KIN columnist Prue Hyman looks at the chances of the Fair Pay group getting really fair pay for all.
She says: “We’ve had two (more!) important working parties announced recently -– on welfare and on fair pay agreements (Fair Pay Agreements Working Party).
Both are large and hence somewhat unwieldy.
They have representatives from both those wanting major change to benefit disadvantaged groups at the bottom of the income distribution and those far more cautious, including people on the side of big business.
Jim Bolger’s role
Former National Prime Minister Jim Bolger is to head the Fair Pay Agreements (FPAs) working party. Is this a clever coup to disarm opposition or yet another sign that Labour led governments are always terrified of frightening the horses?
Maybe you really believe that Bolger is a convert to the left, regretting many of the actions of his governments including the 1991 Employment Contracts Act and Ruth Richardson’s benefit cuts. Well good on you – but I don’t believe he is genuinely on the side of ending neo-liberal policies.
Maybe he can convince a disparate group of unionists, employers and academics to come to some compromise that genuinely shifts power away from employers, restores some of the purchasing power to employees that has been removed over the past 35 years and encourages productivity growth.
But I’m not holding my breath. And I worry that with the low level of unionisation Bolger’s policies caused, the unions do not have the membership or power to hold out for worthwhile solutions.
Labour campaigned on fair pay
The Labour Party did campaign on the FPA policy, which is intended to stop the ‘race to the bottom’ with companies lowering wages to undercut competition.
Workers at the lower end of the earnings scale have not benefited proportionately from greater labour productivity, with capital’s share of national income having risen at the expense of labour’s. This has happened to an extent in most developed countries.
Fair Pay Agreements are intended to cover entire industries and/or occupations, setting minimum standards for wages and employment conditions like allowances, weekend and night rates, hours of work and leave arrangements for all workers covered.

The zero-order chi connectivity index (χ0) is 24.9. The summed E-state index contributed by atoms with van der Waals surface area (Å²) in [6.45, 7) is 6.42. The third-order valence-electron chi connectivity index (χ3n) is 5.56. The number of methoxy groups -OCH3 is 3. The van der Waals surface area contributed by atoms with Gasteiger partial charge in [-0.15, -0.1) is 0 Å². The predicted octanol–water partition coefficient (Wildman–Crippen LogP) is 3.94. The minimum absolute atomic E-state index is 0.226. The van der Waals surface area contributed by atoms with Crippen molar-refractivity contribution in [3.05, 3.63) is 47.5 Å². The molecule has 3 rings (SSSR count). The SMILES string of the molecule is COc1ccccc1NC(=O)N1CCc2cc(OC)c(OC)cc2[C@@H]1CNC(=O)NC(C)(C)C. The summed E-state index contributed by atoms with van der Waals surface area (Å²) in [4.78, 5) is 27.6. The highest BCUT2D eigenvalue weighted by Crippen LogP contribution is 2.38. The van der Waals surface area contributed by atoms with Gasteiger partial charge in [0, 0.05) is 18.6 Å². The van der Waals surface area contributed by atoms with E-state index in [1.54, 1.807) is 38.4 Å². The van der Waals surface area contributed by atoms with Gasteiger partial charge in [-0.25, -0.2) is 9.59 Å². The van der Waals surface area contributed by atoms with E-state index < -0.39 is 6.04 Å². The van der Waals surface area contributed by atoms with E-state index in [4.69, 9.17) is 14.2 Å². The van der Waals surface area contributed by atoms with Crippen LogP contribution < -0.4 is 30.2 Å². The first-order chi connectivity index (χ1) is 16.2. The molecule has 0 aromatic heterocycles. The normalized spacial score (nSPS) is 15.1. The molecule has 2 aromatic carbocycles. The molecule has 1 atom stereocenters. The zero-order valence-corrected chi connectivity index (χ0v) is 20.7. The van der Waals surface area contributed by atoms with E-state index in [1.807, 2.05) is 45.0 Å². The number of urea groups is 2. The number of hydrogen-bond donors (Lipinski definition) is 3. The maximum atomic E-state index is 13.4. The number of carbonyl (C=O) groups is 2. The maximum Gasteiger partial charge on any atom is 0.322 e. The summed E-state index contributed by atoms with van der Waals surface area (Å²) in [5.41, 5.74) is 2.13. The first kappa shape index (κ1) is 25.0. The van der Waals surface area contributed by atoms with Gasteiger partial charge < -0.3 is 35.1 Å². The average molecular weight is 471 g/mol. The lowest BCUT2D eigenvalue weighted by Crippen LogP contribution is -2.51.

The agreements will be set through collective bargaining between unions and employers within each sector, without the need for bargaining with each individual employer.
Shades of the awards system
It’s shades of the old awards/agreements which set wages up to the 1980s – though of course politically it is essential to avoid the old language and to look towards a new system.
It is noteworthy that the framework for the working party already includes the fact that industrial action (strikes and lockouts) will not be permitted in negotiations for Fair Pay Agreements. And the management and mitigation of various risks are spelled out as being important in the terms of reference. The scope and the design of the system is what the Working Party is about, the nitty-gritty detail that will be needed.
The union side is likely to have reservations about those constraints.
Currently the nursing union is threatening industrial action in their attempt to secure adequate (and justified) significant pay increases.
Certainly unionists John Ryall and Richard Wagstaff should be holding out on the Working Party for genuine progress for multi employer agreements.
But they will also be realistic about the need to try to get concurrence from the employer side.
I can’t wait for real progress – as long as it does not hold up pay equity legislation and negotiations which are further advanced.